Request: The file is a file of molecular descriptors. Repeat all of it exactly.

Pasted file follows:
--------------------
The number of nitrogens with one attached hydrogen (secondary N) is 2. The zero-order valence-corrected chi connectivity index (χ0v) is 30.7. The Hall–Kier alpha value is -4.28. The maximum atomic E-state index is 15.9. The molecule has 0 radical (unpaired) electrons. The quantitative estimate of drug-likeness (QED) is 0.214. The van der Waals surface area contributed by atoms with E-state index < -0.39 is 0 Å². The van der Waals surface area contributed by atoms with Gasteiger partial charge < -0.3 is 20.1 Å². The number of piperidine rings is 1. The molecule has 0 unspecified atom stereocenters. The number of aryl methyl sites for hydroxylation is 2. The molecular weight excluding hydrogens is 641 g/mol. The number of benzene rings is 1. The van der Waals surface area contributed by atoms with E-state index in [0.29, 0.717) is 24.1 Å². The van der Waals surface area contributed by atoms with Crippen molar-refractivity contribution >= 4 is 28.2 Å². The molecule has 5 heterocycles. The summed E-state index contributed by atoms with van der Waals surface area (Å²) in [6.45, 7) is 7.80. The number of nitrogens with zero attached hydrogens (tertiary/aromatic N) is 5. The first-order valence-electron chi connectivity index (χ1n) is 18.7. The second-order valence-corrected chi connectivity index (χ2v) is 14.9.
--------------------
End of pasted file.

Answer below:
The number of nitrogens with one attached hydrogen (secondary N) is 2. The zero-order valence-corrected chi connectivity index (χ0v) is 30.7. The Hall–Kier alpha value is -4.28. The maximum atomic E-state index is 15.9. The molecule has 0 radical (unpaired) electrons. The quantitative estimate of drug-likeness (QED) is 0.214. The van der Waals surface area contributed by atoms with E-state index < -0.39 is 0 Å². The van der Waals surface area contributed by atoms with Gasteiger partial charge < -0.3 is 20.1 Å². The number of piperidine rings is 1. The molecule has 0 unspecified atom stereocenters. The number of aryl methyl sites for hydroxylation is 2. The molecular weight excluding hydrogens is 641 g/mol. The number of benzene rings is 1. The van der Waals surface area contributed by atoms with E-state index in [0.29, 0.717) is 24.1 Å². The van der Waals surface area contributed by atoms with Crippen molar-refractivity contribution >= 4 is 28.2 Å². The molecule has 5 heterocycles. The summed E-state index contributed by atoms with van der Waals surface area (Å²) in [6.45, 7) is 7.80. The number of nitrogens with zero attached hydrogens (tertiary/aromatic N) is 5. The first-order valence-electron chi connectivity index (χ1n) is 18.7. The second-order valence-corrected chi connectivity index (χ2v) is 14.9.